“He is a good fellow,” said the physician interrupting his friend, and stammering violently. “But who ’would do anything to the child? She is so so . . . . She is so charming, so perfectly—sweet and lovely.”
With these last words he cast down his eyes and reddened like a girl.
“You understand that,” he said, “better than I do; yes, and you also think her beautiful! Strange! you must not laugh if I confess—I am but a man like every one else—when I confess, that I believe I have at length discovered in myself the missing organ for beauty of form—not believe merely, but truly have discovered it, for it has not only spoken, but cried, raged, till I felt a rushing in my ears, and for the first time was attracted more by the sufferer than by suffering. I have sat in the hut as though spell-bound, and gazed at her hair, at her eyes, at how she breathed. They must long since have missed me at the House of Seti, perhaps discovered all my preparations, when seeking me in my room! For two days and nights I have allowed myself to be drawn away from my work, for the sake of this child. Were I one of the laity, whom you would approach, I should say that demons had bewitched me. But it is not that,”—and with these words the physician’s eyes flamed up—“it is not that! The animal in me, the low instincts of which the heart is the organ, and which swelled my breast at her bedside, they have mastered the pure and fine emotions here—here in this brain; and in the very moment when I hoped to know as the God knows whom you call the Prince of knowledge, in that moment I must learn that the animal in me is stronger than that which I call my God.”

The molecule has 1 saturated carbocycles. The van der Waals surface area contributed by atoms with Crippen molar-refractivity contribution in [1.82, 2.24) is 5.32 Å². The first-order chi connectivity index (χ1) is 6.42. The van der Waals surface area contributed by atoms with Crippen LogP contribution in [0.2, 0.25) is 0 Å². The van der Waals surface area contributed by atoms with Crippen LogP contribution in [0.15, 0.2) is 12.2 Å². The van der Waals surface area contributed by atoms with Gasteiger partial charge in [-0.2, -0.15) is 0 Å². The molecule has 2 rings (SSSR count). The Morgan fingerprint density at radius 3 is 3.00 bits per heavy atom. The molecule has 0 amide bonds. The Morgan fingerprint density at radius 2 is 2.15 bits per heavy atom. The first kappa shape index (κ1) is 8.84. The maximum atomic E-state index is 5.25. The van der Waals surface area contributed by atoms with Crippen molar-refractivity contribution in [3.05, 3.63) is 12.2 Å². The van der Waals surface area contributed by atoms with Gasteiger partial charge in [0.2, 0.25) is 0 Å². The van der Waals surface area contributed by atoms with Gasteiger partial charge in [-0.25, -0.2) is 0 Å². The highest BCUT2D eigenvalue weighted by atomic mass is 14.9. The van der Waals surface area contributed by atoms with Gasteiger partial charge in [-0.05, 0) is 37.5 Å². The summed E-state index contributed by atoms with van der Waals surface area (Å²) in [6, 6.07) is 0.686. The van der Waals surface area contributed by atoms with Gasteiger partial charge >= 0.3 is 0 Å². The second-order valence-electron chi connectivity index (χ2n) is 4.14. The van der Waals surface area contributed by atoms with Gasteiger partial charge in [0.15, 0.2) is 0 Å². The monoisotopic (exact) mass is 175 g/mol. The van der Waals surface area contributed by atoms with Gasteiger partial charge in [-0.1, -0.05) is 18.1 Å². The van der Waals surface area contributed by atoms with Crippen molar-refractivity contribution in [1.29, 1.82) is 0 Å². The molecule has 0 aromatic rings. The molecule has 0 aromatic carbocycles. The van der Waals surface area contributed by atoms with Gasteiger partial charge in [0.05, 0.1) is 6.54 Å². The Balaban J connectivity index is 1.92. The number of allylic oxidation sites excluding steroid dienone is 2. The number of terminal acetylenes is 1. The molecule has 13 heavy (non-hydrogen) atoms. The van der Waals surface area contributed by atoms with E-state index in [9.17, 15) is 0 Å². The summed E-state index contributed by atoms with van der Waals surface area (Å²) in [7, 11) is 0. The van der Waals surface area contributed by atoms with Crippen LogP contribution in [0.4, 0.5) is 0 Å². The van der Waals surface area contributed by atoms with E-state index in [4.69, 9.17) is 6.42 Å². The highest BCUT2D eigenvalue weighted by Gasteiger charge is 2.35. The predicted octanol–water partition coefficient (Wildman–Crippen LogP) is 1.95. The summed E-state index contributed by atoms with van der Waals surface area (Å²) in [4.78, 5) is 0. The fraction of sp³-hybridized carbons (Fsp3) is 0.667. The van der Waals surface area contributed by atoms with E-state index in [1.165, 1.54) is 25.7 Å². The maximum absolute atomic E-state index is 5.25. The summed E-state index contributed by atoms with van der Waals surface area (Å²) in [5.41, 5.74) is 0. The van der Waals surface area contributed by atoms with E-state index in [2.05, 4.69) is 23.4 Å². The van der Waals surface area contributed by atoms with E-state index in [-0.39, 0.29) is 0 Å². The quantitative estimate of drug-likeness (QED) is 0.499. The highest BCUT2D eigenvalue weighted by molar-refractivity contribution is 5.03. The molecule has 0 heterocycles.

The physician, agitated and excited, had fixed his eyes on the ground during these last words, and hardly noticed the poet, who listened to him wondering and full of sympathy. For a time both were silent; then Pentaur laid his hand on his friend’s hand, and said cordially:
“My soul is no stranger to what you feel, and heart and head, if I may use your own words, have known a like emotion. But I know that what we feel, although it may be foreign to our usual sensations, is loftier and more precious than these, not lower. Not the animal, Nebsecht, is it that you feel in yourself, but God. Goodness is the most beautiful attribute of the divine, and you have always been well-disposed towards great and small; but I ask you, have you ever before felt so irresistibly impelled to pour out an ocean of goodness on another being, whether for Uarda you would not more joyfully and more self-forgetfully sacrifice all that you have, and all that you are, than to father and mother and your oldest friend?”
Nebsecht nodded assentingly.